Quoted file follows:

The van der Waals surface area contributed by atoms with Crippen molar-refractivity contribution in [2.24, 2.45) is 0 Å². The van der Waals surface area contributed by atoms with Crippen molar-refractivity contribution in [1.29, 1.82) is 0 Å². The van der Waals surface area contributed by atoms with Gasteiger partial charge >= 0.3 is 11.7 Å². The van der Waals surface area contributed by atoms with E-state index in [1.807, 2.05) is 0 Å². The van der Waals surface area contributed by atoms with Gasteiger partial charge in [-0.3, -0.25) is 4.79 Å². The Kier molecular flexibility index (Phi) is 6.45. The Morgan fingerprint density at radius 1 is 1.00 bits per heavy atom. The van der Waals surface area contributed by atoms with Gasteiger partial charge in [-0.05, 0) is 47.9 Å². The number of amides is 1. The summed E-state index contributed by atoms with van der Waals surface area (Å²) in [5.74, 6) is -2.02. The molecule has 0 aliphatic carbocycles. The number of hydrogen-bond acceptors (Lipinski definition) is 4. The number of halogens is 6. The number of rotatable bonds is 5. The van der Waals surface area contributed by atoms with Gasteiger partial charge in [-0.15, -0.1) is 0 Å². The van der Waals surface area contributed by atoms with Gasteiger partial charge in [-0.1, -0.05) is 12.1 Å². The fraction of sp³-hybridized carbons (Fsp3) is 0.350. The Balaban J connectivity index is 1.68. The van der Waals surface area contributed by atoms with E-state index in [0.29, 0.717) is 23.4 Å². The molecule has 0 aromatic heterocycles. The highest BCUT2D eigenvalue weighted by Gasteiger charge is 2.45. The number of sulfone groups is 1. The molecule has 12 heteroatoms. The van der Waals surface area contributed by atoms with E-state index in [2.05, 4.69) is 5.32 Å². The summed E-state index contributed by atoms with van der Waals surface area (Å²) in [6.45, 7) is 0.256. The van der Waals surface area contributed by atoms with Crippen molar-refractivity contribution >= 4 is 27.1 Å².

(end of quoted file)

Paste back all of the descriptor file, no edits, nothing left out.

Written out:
The van der Waals surface area contributed by atoms with Crippen molar-refractivity contribution in [2.24, 2.45) is 0 Å². The van der Waals surface area contributed by atoms with Crippen molar-refractivity contribution in [1.29, 1.82) is 0 Å². The van der Waals surface area contributed by atoms with Gasteiger partial charge >= 0.3 is 11.7 Å². The van der Waals surface area contributed by atoms with E-state index in [1.807, 2.05) is 0 Å². The van der Waals surface area contributed by atoms with Gasteiger partial charge in [-0.3, -0.25) is 4.79 Å². The Kier molecular flexibility index (Phi) is 6.45. The Morgan fingerprint density at radius 1 is 1.00 bits per heavy atom. The van der Waals surface area contributed by atoms with Gasteiger partial charge in [-0.05, 0) is 47.9 Å². The number of amides is 1. The summed E-state index contributed by atoms with van der Waals surface area (Å²) in [5.74, 6) is -2.02. The molecule has 0 aliphatic carbocycles. The number of hydrogen-bond acceptors (Lipinski definition) is 4. The number of halogens is 6. The number of rotatable bonds is 5. The van der Waals surface area contributed by atoms with Gasteiger partial charge in [-0.15, -0.1) is 0 Å². The van der Waals surface area contributed by atoms with Gasteiger partial charge in [-0.1, -0.05) is 12.1 Å². The fraction of sp³-hybridized carbons (Fsp3) is 0.350. The Balaban J connectivity index is 1.68. The van der Waals surface area contributed by atoms with E-state index in [0.29, 0.717) is 23.4 Å². The molecule has 0 aromatic heterocycles. The highest BCUT2D eigenvalue weighted by Gasteiger charge is 2.45. The number of sulfone groups is 1. The molecule has 12 heteroatoms. The van der Waals surface area contributed by atoms with E-state index in [2.05, 4.69) is 5.32 Å². The summed E-state index contributed by atoms with van der Waals surface area (Å²) in [6.45, 7) is 0.256. The van der Waals surface area contributed by atoms with Crippen molar-refractivity contribution >= 4 is 27.1 Å².